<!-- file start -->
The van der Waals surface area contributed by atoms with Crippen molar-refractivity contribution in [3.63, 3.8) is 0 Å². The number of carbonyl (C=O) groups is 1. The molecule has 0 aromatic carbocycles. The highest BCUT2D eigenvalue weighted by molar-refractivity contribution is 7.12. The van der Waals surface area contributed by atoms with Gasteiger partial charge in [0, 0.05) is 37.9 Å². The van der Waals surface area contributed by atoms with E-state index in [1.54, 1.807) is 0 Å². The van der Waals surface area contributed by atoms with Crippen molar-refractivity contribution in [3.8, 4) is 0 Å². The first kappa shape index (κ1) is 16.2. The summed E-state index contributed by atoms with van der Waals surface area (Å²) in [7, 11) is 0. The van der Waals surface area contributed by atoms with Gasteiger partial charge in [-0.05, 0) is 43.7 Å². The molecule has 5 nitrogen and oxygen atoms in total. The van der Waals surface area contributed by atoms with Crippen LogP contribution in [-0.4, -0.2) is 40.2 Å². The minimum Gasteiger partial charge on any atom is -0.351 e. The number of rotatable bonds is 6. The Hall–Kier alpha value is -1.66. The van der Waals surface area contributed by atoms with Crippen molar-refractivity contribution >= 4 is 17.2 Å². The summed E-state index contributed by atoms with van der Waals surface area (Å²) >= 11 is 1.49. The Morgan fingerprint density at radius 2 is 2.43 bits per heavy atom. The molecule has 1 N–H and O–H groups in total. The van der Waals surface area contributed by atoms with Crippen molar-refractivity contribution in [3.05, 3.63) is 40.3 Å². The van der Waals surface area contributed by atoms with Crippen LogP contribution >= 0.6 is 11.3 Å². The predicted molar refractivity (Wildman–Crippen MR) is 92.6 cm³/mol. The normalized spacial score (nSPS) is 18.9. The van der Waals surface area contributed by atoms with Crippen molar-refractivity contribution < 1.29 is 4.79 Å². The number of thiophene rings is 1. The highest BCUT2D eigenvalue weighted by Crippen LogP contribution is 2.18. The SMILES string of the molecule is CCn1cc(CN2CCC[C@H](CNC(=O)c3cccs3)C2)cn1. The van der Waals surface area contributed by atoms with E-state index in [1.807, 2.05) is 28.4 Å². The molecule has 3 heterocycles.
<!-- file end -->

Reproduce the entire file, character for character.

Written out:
The van der Waals surface area contributed by atoms with Crippen molar-refractivity contribution in [3.63, 3.8) is 0 Å². The number of carbonyl (C=O) groups is 1. The molecule has 0 aromatic carbocycles. The highest BCUT2D eigenvalue weighted by molar-refractivity contribution is 7.12. The van der Waals surface area contributed by atoms with Gasteiger partial charge in [0, 0.05) is 37.9 Å². The van der Waals surface area contributed by atoms with E-state index in [1.54, 1.807) is 0 Å². The van der Waals surface area contributed by atoms with Crippen molar-refractivity contribution in [3.8, 4) is 0 Å². The first kappa shape index (κ1) is 16.2. The summed E-state index contributed by atoms with van der Waals surface area (Å²) in [7, 11) is 0. The van der Waals surface area contributed by atoms with Gasteiger partial charge in [-0.05, 0) is 43.7 Å². The molecule has 5 nitrogen and oxygen atoms in total. The van der Waals surface area contributed by atoms with Crippen LogP contribution in [-0.4, -0.2) is 40.2 Å². The minimum Gasteiger partial charge on any atom is -0.351 e. The number of rotatable bonds is 6. The Hall–Kier alpha value is -1.66. The van der Waals surface area contributed by atoms with Crippen molar-refractivity contribution >= 4 is 17.2 Å². The summed E-state index contributed by atoms with van der Waals surface area (Å²) >= 11 is 1.49. The Morgan fingerprint density at radius 2 is 2.43 bits per heavy atom. The molecule has 1 N–H and O–H groups in total. The van der Waals surface area contributed by atoms with Crippen molar-refractivity contribution in [3.05, 3.63) is 40.3 Å². The van der Waals surface area contributed by atoms with Crippen LogP contribution >= 0.6 is 11.3 Å². The predicted molar refractivity (Wildman–Crippen MR) is 92.6 cm³/mol. The normalized spacial score (nSPS) is 18.9. The van der Waals surface area contributed by atoms with Crippen molar-refractivity contribution < 1.29 is 4.79 Å². The number of thiophene rings is 1. The highest BCUT2D eigenvalue weighted by Crippen LogP contribution is 2.18. The SMILES string of the molecule is CCn1cc(CN2CCC[C@H](CNC(=O)c3cccs3)C2)cn1. The van der Waals surface area contributed by atoms with E-state index in [1.807, 2.05) is 28.4 Å². The molecule has 3 heterocycles.